What could be more idyllic that reading a book in a garden? What about reading a book about gardens in a garden? A book about the positive power of gardens? Don’t you feel better just thinking about it?
Gardens were the theme connecting the three books in this panel event, hosted by friend of the Festival and blogger supreme Naomi Frisby. Tor Udall’s A Thousand Paper Birds takes Kew Gardens as the setting for a novel in which different parts of that garden resonate with different characters. Udall spoke evocatively about the themes prompted by the setting: life, death and rebirth; place and belonging; resilience and innocence, and more. No wonder she spoke with such enthusiasm when much of the novel was written in its inspirational environment.
From that most public of gardens, Kate Bradbury took us to her secluded, private garden, described in her book The Bumblebee Flies Anyway as a place without which she may go mad. Bradbury lovingly described this place, created on a minute budget, through micro-details, regularly coming back to her “bee hotel” (without which a garden is not complete). It was clear how individual elements contribute to a holistic space of therapeutic benefit.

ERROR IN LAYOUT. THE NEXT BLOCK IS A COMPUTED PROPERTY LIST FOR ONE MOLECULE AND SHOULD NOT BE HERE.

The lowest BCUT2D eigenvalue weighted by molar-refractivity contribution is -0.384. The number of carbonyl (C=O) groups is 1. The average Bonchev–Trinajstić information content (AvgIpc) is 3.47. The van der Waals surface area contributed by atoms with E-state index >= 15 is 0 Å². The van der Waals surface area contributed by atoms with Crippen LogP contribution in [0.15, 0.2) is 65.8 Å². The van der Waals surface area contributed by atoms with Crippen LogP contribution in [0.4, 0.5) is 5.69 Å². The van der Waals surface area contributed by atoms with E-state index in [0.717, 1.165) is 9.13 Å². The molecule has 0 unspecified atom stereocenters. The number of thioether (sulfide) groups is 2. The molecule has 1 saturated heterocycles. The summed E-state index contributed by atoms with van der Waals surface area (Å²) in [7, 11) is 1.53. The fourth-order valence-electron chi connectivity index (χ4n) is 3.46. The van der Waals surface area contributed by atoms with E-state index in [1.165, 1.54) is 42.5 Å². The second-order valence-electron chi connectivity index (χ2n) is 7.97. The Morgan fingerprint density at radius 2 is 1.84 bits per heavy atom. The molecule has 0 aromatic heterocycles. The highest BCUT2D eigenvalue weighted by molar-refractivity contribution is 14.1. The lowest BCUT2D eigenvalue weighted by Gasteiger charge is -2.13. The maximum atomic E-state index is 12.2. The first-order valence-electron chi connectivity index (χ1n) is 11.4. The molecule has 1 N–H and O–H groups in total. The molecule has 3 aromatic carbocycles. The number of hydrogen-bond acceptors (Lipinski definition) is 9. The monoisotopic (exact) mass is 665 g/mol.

And to the most dramatic gardens of all: those in, and a retreat from, war zones. In War Gardens, Lalage Snow relates her experiences as a war correspondent in some pretty hairy places: Afghanistan, Gaza, the West Bank, Ukraine. War fatigue meant that the familiar harrowing imagery had lost its impact, and so Snow set out to document the effect of war on civilians and the everyday spaces that they loved and cared for. More themes emerge: grief and solace; taking back control of the land amidst the chaos of war; the meeting of nature with religion, heritage and ancestry. Snow related how she was once stopped by hostile rebel fighters who confiscated her camera, only to be bamboozled when it turned out to be full of photos of roses.
The conversation between the panel lead down many interesting (garden) paths, but what could we take from it in relation to our own gardens? The key answer was this: we may think that our gardens are our private spaces, but each is also a critical thread in the web of nature. We may go into our gardens to shut the human world out, but we must welcome the natural world in. We need to manage our gardens in a way that stalls the decline in wildlife and respects the balance of nature. These are words we need to hear, because words lead to ideas, ideas lead to action, and action leads to change. These inspiring women put words into action, and so must we.
Words: Andrew Davey
Pictures: Peter Mourant